Every physics department needs a double pendulum, so here's how I built ours. The big improvement is that the bottom pendulum can be locked in place. This turns the chaotic double pendulum into a non-chaotic physical pendulum.
I'm going to be lazy and skip writing a big long introduction or explanation for this. The Wikipedia article on chaos thoery
is pretty good and explains how chaotic systems are sensitive to initial conditions
. The mathematics are too complex to accurately reproduce here, but the links below can show them correctly:http://en.wikipedia.org/wiki/Double_pendulumhttp://en.wikipedia.org/wiki/Pendulum_%28mathematics%29http://hyperphysics.phy-astr.gsu.edu/hbase/pendp.htmlhttp://www.myphysicslab.com/dbl_pendulum.html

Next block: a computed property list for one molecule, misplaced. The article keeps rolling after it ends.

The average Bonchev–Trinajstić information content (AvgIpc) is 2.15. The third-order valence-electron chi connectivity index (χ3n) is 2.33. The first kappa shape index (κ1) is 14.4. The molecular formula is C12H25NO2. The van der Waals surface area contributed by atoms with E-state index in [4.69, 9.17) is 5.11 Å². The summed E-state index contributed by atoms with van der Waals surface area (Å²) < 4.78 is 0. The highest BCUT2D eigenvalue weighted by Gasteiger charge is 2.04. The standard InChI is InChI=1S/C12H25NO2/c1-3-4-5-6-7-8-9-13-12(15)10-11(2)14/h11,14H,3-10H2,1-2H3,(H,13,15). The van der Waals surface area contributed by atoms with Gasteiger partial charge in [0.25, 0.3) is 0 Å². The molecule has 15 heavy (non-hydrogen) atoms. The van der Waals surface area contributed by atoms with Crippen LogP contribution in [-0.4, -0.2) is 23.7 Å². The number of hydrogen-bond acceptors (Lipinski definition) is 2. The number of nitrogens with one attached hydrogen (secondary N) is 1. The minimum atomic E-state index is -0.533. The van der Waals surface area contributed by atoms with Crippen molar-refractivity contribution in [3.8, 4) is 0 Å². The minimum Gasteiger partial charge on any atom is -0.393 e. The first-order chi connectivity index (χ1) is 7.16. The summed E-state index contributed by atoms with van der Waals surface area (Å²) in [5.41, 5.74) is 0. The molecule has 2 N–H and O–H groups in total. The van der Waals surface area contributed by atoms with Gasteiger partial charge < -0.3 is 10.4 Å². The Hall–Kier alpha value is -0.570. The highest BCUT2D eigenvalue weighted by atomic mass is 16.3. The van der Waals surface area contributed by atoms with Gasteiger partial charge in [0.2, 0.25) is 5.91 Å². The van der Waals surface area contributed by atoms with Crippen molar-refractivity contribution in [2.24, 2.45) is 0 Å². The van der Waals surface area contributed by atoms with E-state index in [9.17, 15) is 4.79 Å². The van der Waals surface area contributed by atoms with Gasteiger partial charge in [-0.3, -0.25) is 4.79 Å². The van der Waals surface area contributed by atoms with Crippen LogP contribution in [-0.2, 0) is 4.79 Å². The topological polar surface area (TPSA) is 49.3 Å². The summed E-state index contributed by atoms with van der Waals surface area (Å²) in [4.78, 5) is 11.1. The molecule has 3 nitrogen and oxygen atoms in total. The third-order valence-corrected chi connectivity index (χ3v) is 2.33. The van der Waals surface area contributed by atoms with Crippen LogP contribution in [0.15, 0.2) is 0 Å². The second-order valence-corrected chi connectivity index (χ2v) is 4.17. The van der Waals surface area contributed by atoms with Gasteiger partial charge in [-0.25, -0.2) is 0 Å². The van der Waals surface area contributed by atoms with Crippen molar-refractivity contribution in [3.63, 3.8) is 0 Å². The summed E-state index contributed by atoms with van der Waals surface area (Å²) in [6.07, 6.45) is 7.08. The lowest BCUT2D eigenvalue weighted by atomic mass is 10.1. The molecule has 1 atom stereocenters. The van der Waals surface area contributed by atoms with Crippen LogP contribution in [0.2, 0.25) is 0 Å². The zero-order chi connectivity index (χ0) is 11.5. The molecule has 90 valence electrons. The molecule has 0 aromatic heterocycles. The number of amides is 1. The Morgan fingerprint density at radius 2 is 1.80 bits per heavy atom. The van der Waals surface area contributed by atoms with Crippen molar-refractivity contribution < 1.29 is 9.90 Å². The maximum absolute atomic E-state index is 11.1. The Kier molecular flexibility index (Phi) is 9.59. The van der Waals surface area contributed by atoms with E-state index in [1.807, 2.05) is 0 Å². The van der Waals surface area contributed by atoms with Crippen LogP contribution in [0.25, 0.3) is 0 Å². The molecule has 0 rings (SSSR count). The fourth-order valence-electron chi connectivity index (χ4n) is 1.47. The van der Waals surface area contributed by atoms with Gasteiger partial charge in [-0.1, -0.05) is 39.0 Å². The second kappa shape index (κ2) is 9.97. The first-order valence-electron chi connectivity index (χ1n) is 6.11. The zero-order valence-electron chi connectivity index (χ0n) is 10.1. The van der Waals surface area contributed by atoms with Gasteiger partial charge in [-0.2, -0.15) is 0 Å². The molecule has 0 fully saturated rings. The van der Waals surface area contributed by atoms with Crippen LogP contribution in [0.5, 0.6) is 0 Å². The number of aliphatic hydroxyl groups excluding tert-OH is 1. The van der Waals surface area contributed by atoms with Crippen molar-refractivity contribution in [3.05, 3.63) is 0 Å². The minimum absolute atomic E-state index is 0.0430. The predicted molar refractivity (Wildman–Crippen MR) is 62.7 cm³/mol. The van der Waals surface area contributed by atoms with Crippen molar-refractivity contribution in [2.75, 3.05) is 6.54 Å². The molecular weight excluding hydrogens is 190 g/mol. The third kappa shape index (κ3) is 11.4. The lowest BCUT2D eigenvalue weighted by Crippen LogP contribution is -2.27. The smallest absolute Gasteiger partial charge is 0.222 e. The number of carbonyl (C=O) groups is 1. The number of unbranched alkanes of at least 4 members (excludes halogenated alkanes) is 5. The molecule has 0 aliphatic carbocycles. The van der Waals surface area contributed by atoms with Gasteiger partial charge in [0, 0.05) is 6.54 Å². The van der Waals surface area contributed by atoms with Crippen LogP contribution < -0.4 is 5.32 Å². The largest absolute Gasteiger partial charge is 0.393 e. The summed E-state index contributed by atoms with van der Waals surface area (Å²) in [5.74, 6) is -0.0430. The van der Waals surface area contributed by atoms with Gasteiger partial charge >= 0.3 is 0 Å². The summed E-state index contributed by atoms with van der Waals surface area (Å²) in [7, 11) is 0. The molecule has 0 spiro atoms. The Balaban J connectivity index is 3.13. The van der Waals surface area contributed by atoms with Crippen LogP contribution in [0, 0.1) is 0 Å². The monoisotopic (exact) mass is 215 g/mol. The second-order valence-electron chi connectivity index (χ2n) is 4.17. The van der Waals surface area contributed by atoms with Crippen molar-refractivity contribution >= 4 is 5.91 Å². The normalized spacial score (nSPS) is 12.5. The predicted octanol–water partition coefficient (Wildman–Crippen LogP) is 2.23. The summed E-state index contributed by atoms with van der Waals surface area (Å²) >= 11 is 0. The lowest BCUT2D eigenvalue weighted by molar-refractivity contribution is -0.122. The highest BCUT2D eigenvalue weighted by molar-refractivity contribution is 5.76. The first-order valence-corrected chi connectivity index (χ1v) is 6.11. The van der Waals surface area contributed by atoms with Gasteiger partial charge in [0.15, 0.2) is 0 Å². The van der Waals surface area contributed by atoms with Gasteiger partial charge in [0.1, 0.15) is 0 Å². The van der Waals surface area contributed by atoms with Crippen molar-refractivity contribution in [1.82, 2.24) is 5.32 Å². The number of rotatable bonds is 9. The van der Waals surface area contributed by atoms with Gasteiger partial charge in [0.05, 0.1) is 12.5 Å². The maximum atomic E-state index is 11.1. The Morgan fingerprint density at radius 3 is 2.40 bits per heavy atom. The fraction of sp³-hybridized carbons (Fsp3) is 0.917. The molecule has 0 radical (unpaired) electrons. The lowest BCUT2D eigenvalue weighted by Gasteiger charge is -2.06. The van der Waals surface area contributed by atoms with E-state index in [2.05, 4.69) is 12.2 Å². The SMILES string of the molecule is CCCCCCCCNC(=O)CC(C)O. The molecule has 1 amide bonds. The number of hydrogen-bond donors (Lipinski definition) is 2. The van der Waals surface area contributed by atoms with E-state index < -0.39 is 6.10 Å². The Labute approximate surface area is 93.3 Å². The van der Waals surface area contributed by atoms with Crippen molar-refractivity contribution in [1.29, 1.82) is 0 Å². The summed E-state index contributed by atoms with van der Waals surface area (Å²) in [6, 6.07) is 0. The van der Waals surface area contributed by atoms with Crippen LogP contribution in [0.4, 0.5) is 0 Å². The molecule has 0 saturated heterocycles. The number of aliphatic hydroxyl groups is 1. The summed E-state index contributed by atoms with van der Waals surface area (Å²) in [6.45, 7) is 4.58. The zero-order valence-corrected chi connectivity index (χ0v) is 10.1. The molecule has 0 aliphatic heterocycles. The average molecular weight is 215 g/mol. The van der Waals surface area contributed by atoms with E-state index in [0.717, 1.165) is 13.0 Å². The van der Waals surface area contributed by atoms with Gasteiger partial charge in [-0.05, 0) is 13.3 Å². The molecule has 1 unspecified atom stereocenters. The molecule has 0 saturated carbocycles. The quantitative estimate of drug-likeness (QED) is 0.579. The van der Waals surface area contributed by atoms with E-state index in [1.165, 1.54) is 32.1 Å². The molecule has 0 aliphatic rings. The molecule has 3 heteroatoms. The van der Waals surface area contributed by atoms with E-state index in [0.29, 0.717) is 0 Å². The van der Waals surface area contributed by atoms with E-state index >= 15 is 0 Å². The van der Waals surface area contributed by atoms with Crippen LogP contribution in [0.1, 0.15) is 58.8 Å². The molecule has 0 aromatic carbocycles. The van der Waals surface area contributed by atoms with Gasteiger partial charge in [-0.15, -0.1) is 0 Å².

(simple explanation of chaos theory)
Here's a neat version made from two square plates:http://www.physics.usyd.edu.au/~wheat/sdpend/
You can buy a double pendulum from chaoticpendulums.com
, but it's more fun to build your own. Look at the pictures, look at the CAD files, watch the video, and then go make one.
Support Amazon.com for sponsoring this science fair contest, buy ball bearings
Standard shop and power tool warnings apply, but I have to provide a warning specific to the double pendulum. The bottom pendulum can get moving very fast and because it's chaotic, it's unpredictable. If your hand or face is in the wrong place and the wrong time, you can get seriously hurt. The best thing to do is to set it in motion and then stay out of the plane of rotation
.I fixed the video!
Sorry about that. It's viewable in step 10.